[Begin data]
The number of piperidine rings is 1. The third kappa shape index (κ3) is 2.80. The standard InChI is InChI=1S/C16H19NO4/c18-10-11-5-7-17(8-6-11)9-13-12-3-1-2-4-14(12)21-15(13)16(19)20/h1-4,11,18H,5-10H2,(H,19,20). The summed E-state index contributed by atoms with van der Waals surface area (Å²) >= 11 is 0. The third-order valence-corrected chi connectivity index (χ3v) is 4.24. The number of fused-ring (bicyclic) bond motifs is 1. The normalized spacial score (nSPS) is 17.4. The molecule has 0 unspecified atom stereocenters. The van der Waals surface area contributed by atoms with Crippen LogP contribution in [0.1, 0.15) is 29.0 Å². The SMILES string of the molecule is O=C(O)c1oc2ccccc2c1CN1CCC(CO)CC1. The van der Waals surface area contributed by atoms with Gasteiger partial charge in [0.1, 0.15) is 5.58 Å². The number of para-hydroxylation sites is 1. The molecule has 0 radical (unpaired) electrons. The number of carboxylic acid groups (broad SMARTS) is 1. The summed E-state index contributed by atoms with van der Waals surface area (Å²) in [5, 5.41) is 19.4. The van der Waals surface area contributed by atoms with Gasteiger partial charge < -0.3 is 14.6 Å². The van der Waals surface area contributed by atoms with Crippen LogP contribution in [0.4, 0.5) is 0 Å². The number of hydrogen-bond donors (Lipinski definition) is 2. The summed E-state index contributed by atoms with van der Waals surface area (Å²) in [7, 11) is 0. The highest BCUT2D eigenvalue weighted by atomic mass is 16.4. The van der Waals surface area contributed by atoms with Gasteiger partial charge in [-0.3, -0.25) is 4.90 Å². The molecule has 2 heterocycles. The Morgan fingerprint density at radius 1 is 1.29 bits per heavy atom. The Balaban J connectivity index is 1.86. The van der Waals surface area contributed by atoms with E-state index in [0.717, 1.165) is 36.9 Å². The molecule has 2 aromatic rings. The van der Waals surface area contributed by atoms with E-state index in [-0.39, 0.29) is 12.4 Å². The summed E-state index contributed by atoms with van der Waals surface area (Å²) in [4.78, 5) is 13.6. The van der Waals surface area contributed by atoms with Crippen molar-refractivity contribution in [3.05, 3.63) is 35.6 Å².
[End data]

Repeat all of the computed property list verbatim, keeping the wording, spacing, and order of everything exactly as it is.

The number of piperidine rings is 1. The third kappa shape index (κ3) is 2.80. The standard InChI is InChI=1S/C16H19NO4/c18-10-11-5-7-17(8-6-11)9-13-12-3-1-2-4-14(12)21-15(13)16(19)20/h1-4,11,18H,5-10H2,(H,19,20). The summed E-state index contributed by atoms with van der Waals surface area (Å²) >= 11 is 0. The third-order valence-corrected chi connectivity index (χ3v) is 4.24. The number of fused-ring (bicyclic) bond motifs is 1. The normalized spacial score (nSPS) is 17.4. The molecule has 0 unspecified atom stereocenters. The van der Waals surface area contributed by atoms with Crippen LogP contribution in [0.1, 0.15) is 29.0 Å². The SMILES string of the molecule is O=C(O)c1oc2ccccc2c1CN1CCC(CO)CC1. The van der Waals surface area contributed by atoms with Gasteiger partial charge in [0.1, 0.15) is 5.58 Å². The number of para-hydroxylation sites is 1. The molecule has 0 radical (unpaired) electrons. The number of carboxylic acid groups (broad SMARTS) is 1. The summed E-state index contributed by atoms with van der Waals surface area (Å²) in [5, 5.41) is 19.4. The van der Waals surface area contributed by atoms with Gasteiger partial charge < -0.3 is 14.6 Å². The van der Waals surface area contributed by atoms with Crippen LogP contribution in [0.4, 0.5) is 0 Å². The number of hydrogen-bond donors (Lipinski definition) is 2. The summed E-state index contributed by atoms with van der Waals surface area (Å²) in [7, 11) is 0. The highest BCUT2D eigenvalue weighted by atomic mass is 16.4. The van der Waals surface area contributed by atoms with Gasteiger partial charge in [-0.3, -0.25) is 4.90 Å². The molecule has 2 heterocycles. The Morgan fingerprint density at radius 1 is 1.29 bits per heavy atom. The Balaban J connectivity index is 1.86. The van der Waals surface area contributed by atoms with E-state index in [0.717, 1.165) is 36.9 Å². The molecule has 2 aromatic rings. The van der Waals surface area contributed by atoms with E-state index in [-0.39, 0.29) is 12.4 Å². The summed E-state index contributed by atoms with van der Waals surface area (Å²) in [4.78, 5) is 13.6. The van der Waals surface area contributed by atoms with Crippen molar-refractivity contribution in [3.05, 3.63) is 35.6 Å².